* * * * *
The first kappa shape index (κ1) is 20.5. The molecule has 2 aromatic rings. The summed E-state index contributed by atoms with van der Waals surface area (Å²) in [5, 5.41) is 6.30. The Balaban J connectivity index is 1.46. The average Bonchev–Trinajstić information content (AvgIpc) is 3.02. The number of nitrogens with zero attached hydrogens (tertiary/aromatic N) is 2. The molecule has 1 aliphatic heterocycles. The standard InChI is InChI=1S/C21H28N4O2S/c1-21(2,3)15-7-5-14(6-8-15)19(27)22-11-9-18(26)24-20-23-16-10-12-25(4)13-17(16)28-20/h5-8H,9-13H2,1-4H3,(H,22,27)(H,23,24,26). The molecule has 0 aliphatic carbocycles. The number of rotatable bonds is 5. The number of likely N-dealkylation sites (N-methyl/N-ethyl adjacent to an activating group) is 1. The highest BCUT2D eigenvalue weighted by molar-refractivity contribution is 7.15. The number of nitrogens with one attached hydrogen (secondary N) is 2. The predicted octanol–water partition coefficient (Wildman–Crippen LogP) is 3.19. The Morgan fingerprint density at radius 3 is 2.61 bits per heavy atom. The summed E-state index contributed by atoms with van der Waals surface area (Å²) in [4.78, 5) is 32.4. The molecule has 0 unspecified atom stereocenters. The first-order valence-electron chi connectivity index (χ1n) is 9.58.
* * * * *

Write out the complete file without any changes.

The first kappa shape index (κ1) is 20.5. The molecule has 2 aromatic rings. The summed E-state index contributed by atoms with van der Waals surface area (Å²) in [5, 5.41) is 6.30. The Balaban J connectivity index is 1.46. The average Bonchev–Trinajstić information content (AvgIpc) is 3.02. The number of nitrogens with zero attached hydrogens (tertiary/aromatic N) is 2. The molecule has 1 aliphatic heterocycles. The standard InChI is InChI=1S/C21H28N4O2S/c1-21(2,3)15-7-5-14(6-8-15)19(27)22-11-9-18(26)24-20-23-16-10-12-25(4)13-17(16)28-20/h5-8H,9-13H2,1-4H3,(H,22,27)(H,23,24,26). The molecule has 0 aliphatic carbocycles. The number of rotatable bonds is 5. The number of likely N-dealkylation sites (N-methyl/N-ethyl adjacent to an activating group) is 1. The highest BCUT2D eigenvalue weighted by molar-refractivity contribution is 7.15. The number of nitrogens with one attached hydrogen (secondary N) is 2. The predicted octanol–water partition coefficient (Wildman–Crippen LogP) is 3.19. The Morgan fingerprint density at radius 3 is 2.61 bits per heavy atom. The summed E-state index contributed by atoms with van der Waals surface area (Å²) in [4.78, 5) is 32.4. The molecule has 0 unspecified atom stereocenters. The first-order valence-electron chi connectivity index (χ1n) is 9.58.